Understanding the Falling Indian Rupee

Understanding the Falling Indian Rupee

Kamaraj IAS Academy | Understanding the Falling Indian Rupee
  • August 14, 2019, 9:00 pm

Rupee, Asia’s worst-performing currency

The Indian rupee has now become Asia’s worst-performing currency this month. INR fell 3.49 percent against the U.S. dollar so far in August, setting it up for its second-worst monthly loss in four years.


What causes Rupee fall ?

There are many factors for the rupee’s movement but the primary one is China’s yuan, an unresolved global trade war and fleeing foreign funds. However, the rupee was not an exception. All over the world, emerging market assets fell against the greenback dollar, spooked by the unrest in Hong Kong and a 35 per cent fall in the Argentinian peso, even as the dollar index held stable against major global currencies.The rupee’s fall, though, was the sharpest in the region, followed by the Indonesian rupiyah. 


  1. FPI flows not being as healthy as some time back. Foreign investors overall have pulled out Rs 14,818 crore—the highest in nearly 10 months. The exodus of foreign institutional investors from the country after Finance Minister imposed a higher surcharge on super-rich with an annual income of at least 2 crores per annum in her maiden budget. And the government didn’t issue a clarification about the recently held a meeting on FPI surcharge, the investors are not expecting a rollback of the budget proposal. The FIIs have been withdrawing from India owing to the imposition of the higher surcharge. 


  1. U.S.’ additional duties on China, a fall in bond prices and Argentinian peso crash and the largest foreign money outflows in nine months have pressured the rupee.


  1. Though as per IMD the monsoon deficit as predicted earlier has recovered. But floods in many regions of the country don’t support well for the markets. India’s fall in the global GDP ranking is also putting pressure on the rupee.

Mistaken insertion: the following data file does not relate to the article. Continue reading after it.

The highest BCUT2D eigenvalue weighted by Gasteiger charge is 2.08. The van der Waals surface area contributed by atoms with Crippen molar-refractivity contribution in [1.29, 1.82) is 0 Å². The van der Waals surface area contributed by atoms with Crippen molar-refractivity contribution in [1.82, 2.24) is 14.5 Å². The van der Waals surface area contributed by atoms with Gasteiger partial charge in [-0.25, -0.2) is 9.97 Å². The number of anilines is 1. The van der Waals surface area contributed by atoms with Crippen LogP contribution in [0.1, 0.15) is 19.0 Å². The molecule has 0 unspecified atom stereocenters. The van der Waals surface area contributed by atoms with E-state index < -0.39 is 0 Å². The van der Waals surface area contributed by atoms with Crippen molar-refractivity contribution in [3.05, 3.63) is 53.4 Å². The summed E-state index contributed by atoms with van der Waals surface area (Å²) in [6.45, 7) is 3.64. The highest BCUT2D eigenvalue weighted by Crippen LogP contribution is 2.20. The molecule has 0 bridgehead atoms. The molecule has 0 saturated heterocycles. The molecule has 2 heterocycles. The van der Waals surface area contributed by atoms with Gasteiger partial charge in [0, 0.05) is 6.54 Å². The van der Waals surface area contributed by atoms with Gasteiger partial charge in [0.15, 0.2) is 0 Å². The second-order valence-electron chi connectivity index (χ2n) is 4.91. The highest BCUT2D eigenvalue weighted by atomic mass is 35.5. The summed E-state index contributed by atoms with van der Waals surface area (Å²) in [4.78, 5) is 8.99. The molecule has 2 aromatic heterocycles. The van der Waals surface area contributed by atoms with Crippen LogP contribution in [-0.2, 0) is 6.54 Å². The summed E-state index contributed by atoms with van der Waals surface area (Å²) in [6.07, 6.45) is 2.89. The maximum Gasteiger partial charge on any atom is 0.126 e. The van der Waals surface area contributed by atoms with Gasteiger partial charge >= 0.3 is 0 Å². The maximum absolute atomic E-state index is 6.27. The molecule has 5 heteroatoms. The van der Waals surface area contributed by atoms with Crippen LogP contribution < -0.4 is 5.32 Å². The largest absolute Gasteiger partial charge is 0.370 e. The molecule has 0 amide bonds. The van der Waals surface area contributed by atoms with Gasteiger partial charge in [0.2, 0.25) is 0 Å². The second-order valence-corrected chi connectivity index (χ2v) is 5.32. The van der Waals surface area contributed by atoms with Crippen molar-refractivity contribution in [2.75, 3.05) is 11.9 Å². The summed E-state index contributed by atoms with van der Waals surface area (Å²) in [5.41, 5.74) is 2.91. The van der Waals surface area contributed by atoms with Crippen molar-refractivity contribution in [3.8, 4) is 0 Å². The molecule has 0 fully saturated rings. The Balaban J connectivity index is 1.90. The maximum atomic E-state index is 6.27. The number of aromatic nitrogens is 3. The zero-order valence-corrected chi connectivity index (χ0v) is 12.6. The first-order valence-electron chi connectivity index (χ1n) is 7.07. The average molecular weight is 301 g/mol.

1. Growing expectations of a fiscal stimulus could be another reason for the weakness. 


  1. Besides that, the fresh tensions with Pakistan after scrapping of article 370 of the Indian constitution is negative for Rupee. India escalated tensions with Pakistan by revoking seven decades of autonomy for the state of Kashmir. That added to turmoil in emerging markets stemming from the U.S.-China trade spat.


  1. The rupee was recently overvalued by 24 per cent, according to the RBI's real effective exchange rate (REER) index, which tracks the rupee’s inflation adjusted performance .


  1. Though the international factors are supporting the currency, it’s the domestic factors which are weighing on the rupee and may impel it to touch 72 a dollar by the month-end. 

What it means for India?

While the rupee has depreciated in seven of the past 10 years, most of the decline was in a calibrated manner. Record foreign-exchange reserves of $430 billion and the most politically stable government in three decades give policy makers power to control the drop.

Speaking on the long-term perspective, the rupee will settle at around 70 per dollar if U.S. and China reach an acceptable agreement by end of the year, and 72 if they don’t. We can expects the Reserve Bank of India’s Monetary Policy Committee to reduce rates between 15-40 basis points in the next bi-monthly policy.

Foreigners were enthusiastic about buying Indian bonds when the government eased limits applicable for debt purchases by offshore buyers, because many developed markets offer very low yields. India has been a natural fit for investors borrowing funds in a cheaper currency to invest in markets offering higher interest rates.

The current account deficit is contained at around 2.5 per cent of the gross domestic product; crude oil prices remain steady at below $60 a barrel; and political stability works in favour of India. The rupee even as a little weak help the country preserve its export competitiveness.